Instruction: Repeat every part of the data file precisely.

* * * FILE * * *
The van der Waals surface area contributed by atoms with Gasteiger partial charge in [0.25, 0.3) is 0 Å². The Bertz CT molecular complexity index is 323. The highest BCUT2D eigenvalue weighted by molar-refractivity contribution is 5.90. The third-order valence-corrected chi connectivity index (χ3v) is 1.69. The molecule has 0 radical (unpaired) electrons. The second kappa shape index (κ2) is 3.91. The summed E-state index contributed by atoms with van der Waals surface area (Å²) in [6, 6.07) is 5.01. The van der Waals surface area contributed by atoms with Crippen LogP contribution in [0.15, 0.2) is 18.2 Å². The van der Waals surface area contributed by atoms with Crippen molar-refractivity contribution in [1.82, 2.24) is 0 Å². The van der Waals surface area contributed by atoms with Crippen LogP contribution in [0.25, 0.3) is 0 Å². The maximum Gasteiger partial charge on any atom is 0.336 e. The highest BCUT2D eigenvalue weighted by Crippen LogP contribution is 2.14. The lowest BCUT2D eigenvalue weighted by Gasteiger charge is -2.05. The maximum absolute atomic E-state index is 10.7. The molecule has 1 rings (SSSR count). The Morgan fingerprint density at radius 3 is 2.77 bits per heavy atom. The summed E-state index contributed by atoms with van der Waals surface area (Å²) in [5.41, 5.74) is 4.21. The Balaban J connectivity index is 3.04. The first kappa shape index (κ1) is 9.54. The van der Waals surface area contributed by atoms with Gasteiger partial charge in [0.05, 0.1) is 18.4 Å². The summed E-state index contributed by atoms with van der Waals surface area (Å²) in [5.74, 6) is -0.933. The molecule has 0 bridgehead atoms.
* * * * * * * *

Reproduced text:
The van der Waals surface area contributed by atoms with Gasteiger partial charge in [0.25, 0.3) is 0 Å². The Bertz CT molecular complexity index is 323. The highest BCUT2D eigenvalue weighted by molar-refractivity contribution is 5.90. The third-order valence-corrected chi connectivity index (χ3v) is 1.69. The molecule has 0 radical (unpaired) electrons. The second kappa shape index (κ2) is 3.91. The summed E-state index contributed by atoms with van der Waals surface area (Å²) in [6, 6.07) is 5.01. The van der Waals surface area contributed by atoms with Crippen LogP contribution in [0.15, 0.2) is 18.2 Å². The van der Waals surface area contributed by atoms with Crippen molar-refractivity contribution in [1.82, 2.24) is 0 Å². The van der Waals surface area contributed by atoms with Crippen LogP contribution in [0.25, 0.3) is 0 Å². The maximum Gasteiger partial charge on any atom is 0.336 e. The highest BCUT2D eigenvalue weighted by Crippen LogP contribution is 2.14. The lowest BCUT2D eigenvalue weighted by Gasteiger charge is -2.05. The maximum absolute atomic E-state index is 10.7. The molecule has 1 rings (SSSR count). The Morgan fingerprint density at radius 3 is 2.77 bits per heavy atom. The summed E-state index contributed by atoms with van der Waals surface area (Å²) in [5.41, 5.74) is 4.21. The Balaban J connectivity index is 3.04. The first kappa shape index (κ1) is 9.54. The van der Waals surface area contributed by atoms with Gasteiger partial charge in [0.05, 0.1) is 18.4 Å². The summed E-state index contributed by atoms with van der Waals surface area (Å²) in [5.74, 6) is -0.933. The molecule has 0 bridgehead atoms.